May 30 – June 3rd NORD Photography Workshop, SAGA – Inderøy – Norway
Discover the amazing significance you can add to your visual storytelling by introducing sound and motion.
You’ll be free to work in any media, with any device, from your phone to a DSLR to a video camera and/or audio recorder to create a textured story. The focus will be on storytelling, and how by mixing different platforms you will enhance the experience of your viewer.
We will work with various social media platforms such as Instagram, Vine and Vimeo to push your work into the forefront of today. We will work to create factual, to the point films that are mindful of the time people now spend looking for news.
In the early 1960s, the French New Wave changed the face of international filmmaking with a new aesthetic and attitude – one made possible by the portability of new lightweight cameras. The iPhone (and its sister devices) are changing the game again. Small enough to be convenient, economical, and discreet; powerful enough to allow for projection on a large screen, the iPhone offers new possibilities for portability and intimacy in filmmaking techniques.
Recommended for filmmakers, photographers, educators, and professionals looking for cost-effective solutions that do not sacrifice video quality.
The workshop will also explore inexpensive but powerful apps including FiLMiC Pro, lens and stabilization options, audio recording, accessories, and workflows for editing in-device or on your computer.
Using an iPhone (or similar device) and iMovie, students will create & edit a short non-fiction film or experimental film of five minutes or less. Alternatively, students are welcome to create a cinematic exercise that evokes a dramatic narrative in the way it employs camera, shot progression, and visual storytelling – but must appreciate that the class will not cover writing, dramatic staging, or the direction of actors.
Bob Sacha provides a primer for telling online stories, with a focus on sharing them via YouTube, Facebook, or Instagram. Together we watch outstanding examples of the genre, deconstructing what makes each one successful. We then work toward creating our own factual, to-the-point films that explicitly take into account the time people now spend looking for news, features, and fun.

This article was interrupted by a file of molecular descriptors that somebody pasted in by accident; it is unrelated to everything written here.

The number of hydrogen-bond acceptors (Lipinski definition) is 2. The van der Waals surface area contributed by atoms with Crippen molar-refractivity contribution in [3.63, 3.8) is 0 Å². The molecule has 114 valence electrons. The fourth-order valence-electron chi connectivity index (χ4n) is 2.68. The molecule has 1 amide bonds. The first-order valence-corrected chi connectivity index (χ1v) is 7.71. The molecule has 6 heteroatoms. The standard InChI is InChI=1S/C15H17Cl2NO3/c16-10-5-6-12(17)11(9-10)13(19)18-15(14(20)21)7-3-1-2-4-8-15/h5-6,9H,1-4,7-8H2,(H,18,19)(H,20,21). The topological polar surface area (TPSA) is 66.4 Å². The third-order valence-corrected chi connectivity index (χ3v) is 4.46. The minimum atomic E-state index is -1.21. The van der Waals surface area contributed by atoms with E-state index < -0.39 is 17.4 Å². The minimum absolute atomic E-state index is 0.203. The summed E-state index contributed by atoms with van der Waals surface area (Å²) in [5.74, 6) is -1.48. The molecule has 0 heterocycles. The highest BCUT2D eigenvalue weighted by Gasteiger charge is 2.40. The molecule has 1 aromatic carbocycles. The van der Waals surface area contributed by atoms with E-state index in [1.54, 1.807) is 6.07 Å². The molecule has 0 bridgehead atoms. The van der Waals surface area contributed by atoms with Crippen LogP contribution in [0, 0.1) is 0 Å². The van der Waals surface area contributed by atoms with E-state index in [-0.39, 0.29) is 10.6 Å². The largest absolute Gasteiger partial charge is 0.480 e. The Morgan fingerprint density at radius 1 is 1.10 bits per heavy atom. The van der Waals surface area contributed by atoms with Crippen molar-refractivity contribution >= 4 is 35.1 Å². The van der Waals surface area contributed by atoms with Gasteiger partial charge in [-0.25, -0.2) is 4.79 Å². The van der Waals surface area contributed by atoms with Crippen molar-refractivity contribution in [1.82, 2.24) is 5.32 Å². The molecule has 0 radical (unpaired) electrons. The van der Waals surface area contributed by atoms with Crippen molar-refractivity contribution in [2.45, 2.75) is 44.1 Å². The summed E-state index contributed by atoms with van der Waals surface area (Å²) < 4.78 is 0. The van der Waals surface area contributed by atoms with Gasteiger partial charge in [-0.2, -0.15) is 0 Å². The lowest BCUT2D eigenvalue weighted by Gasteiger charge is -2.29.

An engaging story can be told using the camera of your choice: smartphone, DSLR, or video camera. In the interest of capturing clean, strong sound, we demo audio recorders and various microphones, from iPhone to wireless to shotgun. We also learn how to add interviews, music, and text to our stories. Audio-visual software like Adobe Premiere Pro and InqScribe allow us to delve even further into the art of storytelling.
By using these newfound techniques to build on the narrative skills you already possess, you are able to seriously elevate your work. The result? Funny, emotionally compelling visual stories that people want to watch.
I’ve been teaching workshops for more than 15 years, so long that the technology we used to create those stories is out of date. So I wanted to offer a few past examples of workshops that I really liked–and that has tech that still plays.
The Teddy Bear and the Rock by Tucker Walsh
Do opposites attract?
Shot, recorded and produced by Tucker Walsh in a week in August 2010 as part of Bob Sacha’s Multimedia Master Class at the Maine Media Workshops.
Acceptance by Hannele Lahti
A birthday brings Teisha Jones face to face with an important date in her family’s past.
Camera, Sound and Editing by Hannele Lahti in a week inAugust 2010 as part of Bob Sacha’s Multimedia Master Class at the Maine Media Workshops.
Fed Up by Tariq Zehawi
Tariq Zehawi has going to the grocery store to pick up some toothpaste when he found his character. And what a wonderful chance encounter it turned out to be. Camera, Sound and Editing by Tariq Zehawi in one week at Bob Sacha’s Multimedia Masterclass at the Maine Media Workshops
We do a lot of very serious stories at work so it was fun to find something lighter during the first MediaStorm workshop in NYC. Fellow MediaStorm producers Eric Maierson, Chad Stevens and I wore many hats, mostly teaching and producing but also helping out recording, shooting and editing. Check out the results.
This is the project I produced in the workshop.
And if you still have the stomach for it, you can peek backstage at the Workshop in this piece by boy wonder and MediaStorm’s first intern Tim McLaughlin.